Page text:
The LPGA estimates the following:
- 3 hybrid (170-220 yards for men, 125-180 for women)
- 4 hybrid (160-210 yards for men, 120-170 for women)
- 5 hybrid (150-200 yards for men, 115-160 for women)
- 6 hybrid (140-190 yards for men, 110-150 for women)
These are just rough estimates. Rory McIlroy, Dustin Johnson, Tiger Woods and the like will probably exceed those numbers.
Some golfers on the LPGA and Champions Tour are more likely to use hybrids. This is likely because their swing speeds are slower (though still impressively fast).
A hybrid can help these players power through an awkward lie or reach a long par four in two shots.
Why do some pros choose not to carry hybrids?
There are a few reasons why some pros don’t carry a hybrid.
Some pros may not have room in their golf bag. There is a limit of 14 clubs for most competitions. By the time a golfer has selected all their wedges, irons, and fairway woods, there may not be any room left for hybrids.
Recommended Reading: How Many Clubs are Allowed in a Golf Bag?
Hybrids aren’t always practical. A hybrid can be difficult to use if you’re trying to work the ball. Professional golfers usually like to shape their shots to fly left to right or right to left.
These shots make it so the ball will land in a specific location on the green as opposed to just going directly at the pin.
Since a hybrid is a bit heavier (as well as being more forgiving) it’s harder to control the golf shot. Pros often need to hit certain shots high and other shots low.
An iron gives the skilled golfer more options for each shot. With an iron, they can control not only the direction of the shot but the trajectory it takes as well. These attributes make an iron more practical in more situations.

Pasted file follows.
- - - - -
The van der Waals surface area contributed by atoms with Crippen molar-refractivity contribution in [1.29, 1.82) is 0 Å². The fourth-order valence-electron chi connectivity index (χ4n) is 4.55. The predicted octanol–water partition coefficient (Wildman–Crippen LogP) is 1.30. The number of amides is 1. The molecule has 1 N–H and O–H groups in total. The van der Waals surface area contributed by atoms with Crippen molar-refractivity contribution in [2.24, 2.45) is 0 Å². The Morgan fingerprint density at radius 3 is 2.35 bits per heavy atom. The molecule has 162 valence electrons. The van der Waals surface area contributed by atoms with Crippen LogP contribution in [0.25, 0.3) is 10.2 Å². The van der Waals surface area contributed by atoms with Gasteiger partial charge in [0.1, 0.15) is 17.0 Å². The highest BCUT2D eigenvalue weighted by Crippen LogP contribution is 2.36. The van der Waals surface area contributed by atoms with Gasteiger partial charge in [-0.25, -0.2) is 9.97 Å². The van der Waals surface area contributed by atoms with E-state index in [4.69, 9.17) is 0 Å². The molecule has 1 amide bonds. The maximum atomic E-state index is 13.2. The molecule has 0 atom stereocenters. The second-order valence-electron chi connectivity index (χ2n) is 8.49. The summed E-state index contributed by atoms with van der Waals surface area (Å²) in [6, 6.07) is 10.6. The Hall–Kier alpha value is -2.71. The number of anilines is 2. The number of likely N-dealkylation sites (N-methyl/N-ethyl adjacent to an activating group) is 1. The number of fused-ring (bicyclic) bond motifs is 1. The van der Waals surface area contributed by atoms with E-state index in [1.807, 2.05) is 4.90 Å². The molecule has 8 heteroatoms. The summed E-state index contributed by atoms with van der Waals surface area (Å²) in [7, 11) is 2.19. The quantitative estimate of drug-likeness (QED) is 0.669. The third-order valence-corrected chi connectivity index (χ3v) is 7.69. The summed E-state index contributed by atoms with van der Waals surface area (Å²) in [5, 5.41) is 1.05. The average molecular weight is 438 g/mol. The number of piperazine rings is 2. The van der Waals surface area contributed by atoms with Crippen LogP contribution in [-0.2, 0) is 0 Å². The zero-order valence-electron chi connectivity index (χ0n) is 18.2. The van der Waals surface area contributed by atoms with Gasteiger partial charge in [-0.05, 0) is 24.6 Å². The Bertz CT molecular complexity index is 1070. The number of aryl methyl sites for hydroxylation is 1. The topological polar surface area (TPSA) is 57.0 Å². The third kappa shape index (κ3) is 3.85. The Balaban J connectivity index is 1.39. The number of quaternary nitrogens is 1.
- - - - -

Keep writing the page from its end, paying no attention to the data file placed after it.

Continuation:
Can you use hybrids in windy conditions?
Yes! In fact, hybrids can be a great club in any weather condition.
A hybrid is particularly good in windy conditions because it’s powerful and has a penetrating ball flight.
However, as good as hybrids can be for an amateur golfer, an iron club wielded by a talented golfer is still the better option.
For one, it’s a lot easier to slightly deloft a long iron and get the ball to run up to the hole. This is harder to do with a hybrid, since it has a lower center of gravity.
The hybrid produces a higher trajectory even when you are trying to keep the ball flight down. However, with some time and practice, you can learn how to control the trajectory of your hybrid a bit more.
Is a five wood easier to hit than a hybrid?
Not exactly, but five woods and hybrids have similar strengths and weaknesses.
A five wood will sometimes have the same amount of loft as a hybrid. Five woods usually have about nineteen degrees of loft and many hybrids also have nineteen degrees of loft.
A five wood and a hybrid are both very forgiving, but they are hit different ways. A hybrid should be played similar as an iron with the ball midstance and the golfer swinging down on the ball.
A fairway wood, on the other hand, targets the golf ball with a level sweeping motion.
Some are better at hitting down and through their shots, but if you’re a sweeper, we recommend a fairway wood rather than a hybrid.
Some golfers carry both a five wood and a three hybrid that have the same lofts but serve different purposes.